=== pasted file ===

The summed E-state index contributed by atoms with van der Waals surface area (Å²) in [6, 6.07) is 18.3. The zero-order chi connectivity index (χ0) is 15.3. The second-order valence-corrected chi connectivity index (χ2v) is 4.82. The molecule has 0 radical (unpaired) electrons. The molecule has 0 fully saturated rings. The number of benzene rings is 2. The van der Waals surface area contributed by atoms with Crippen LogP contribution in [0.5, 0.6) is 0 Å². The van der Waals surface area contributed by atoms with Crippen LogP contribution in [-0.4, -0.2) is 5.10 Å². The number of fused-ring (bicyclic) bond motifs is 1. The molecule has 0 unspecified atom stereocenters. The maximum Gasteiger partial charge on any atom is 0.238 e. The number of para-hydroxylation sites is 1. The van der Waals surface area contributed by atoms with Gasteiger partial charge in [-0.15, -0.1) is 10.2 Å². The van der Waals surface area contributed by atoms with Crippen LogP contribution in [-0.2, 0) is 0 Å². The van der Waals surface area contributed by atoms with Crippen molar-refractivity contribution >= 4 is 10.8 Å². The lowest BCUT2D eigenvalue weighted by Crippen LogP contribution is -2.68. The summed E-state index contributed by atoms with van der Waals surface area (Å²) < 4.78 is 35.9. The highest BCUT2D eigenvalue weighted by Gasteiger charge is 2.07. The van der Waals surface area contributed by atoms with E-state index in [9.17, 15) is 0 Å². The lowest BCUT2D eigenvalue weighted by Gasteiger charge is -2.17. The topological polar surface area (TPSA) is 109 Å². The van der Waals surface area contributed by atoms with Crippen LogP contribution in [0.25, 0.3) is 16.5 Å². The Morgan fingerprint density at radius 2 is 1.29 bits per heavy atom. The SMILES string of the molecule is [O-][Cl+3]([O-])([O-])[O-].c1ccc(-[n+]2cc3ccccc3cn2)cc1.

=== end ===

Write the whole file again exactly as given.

The summed E-state index contributed by atoms with van der Waals surface area (Å²) in [6, 6.07) is 18.3. The zero-order chi connectivity index (χ0) is 15.3. The second-order valence-corrected chi connectivity index (χ2v) is 4.82. The molecule has 0 radical (unpaired) electrons. The molecule has 0 fully saturated rings. The number of benzene rings is 2. The van der Waals surface area contributed by atoms with Crippen LogP contribution in [0.5, 0.6) is 0 Å². The van der Waals surface area contributed by atoms with Crippen LogP contribution in [-0.4, -0.2) is 5.10 Å². The number of fused-ring (bicyclic) bond motifs is 1. The molecule has 0 unspecified atom stereocenters. The maximum Gasteiger partial charge on any atom is 0.238 e. The number of para-hydroxylation sites is 1. The van der Waals surface area contributed by atoms with Gasteiger partial charge in [-0.15, -0.1) is 10.2 Å². The van der Waals surface area contributed by atoms with Crippen LogP contribution in [-0.2, 0) is 0 Å². The van der Waals surface area contributed by atoms with Crippen molar-refractivity contribution >= 4 is 10.8 Å². The lowest BCUT2D eigenvalue weighted by Crippen LogP contribution is -2.68. The summed E-state index contributed by atoms with van der Waals surface area (Å²) < 4.78 is 35.9. The highest BCUT2D eigenvalue weighted by Gasteiger charge is 2.07. The van der Waals surface area contributed by atoms with E-state index in [9.17, 15) is 0 Å². The lowest BCUT2D eigenvalue weighted by Gasteiger charge is -2.17. The topological polar surface area (TPSA) is 109 Å². The van der Waals surface area contributed by atoms with Crippen LogP contribution in [0.25, 0.3) is 16.5 Å². The Morgan fingerprint density at radius 2 is 1.29 bits per heavy atom. The SMILES string of the molecule is [O-][Cl+3]([O-])([O-])[O-].c1ccc(-[n+]2cc3ccccc3cn2)cc1.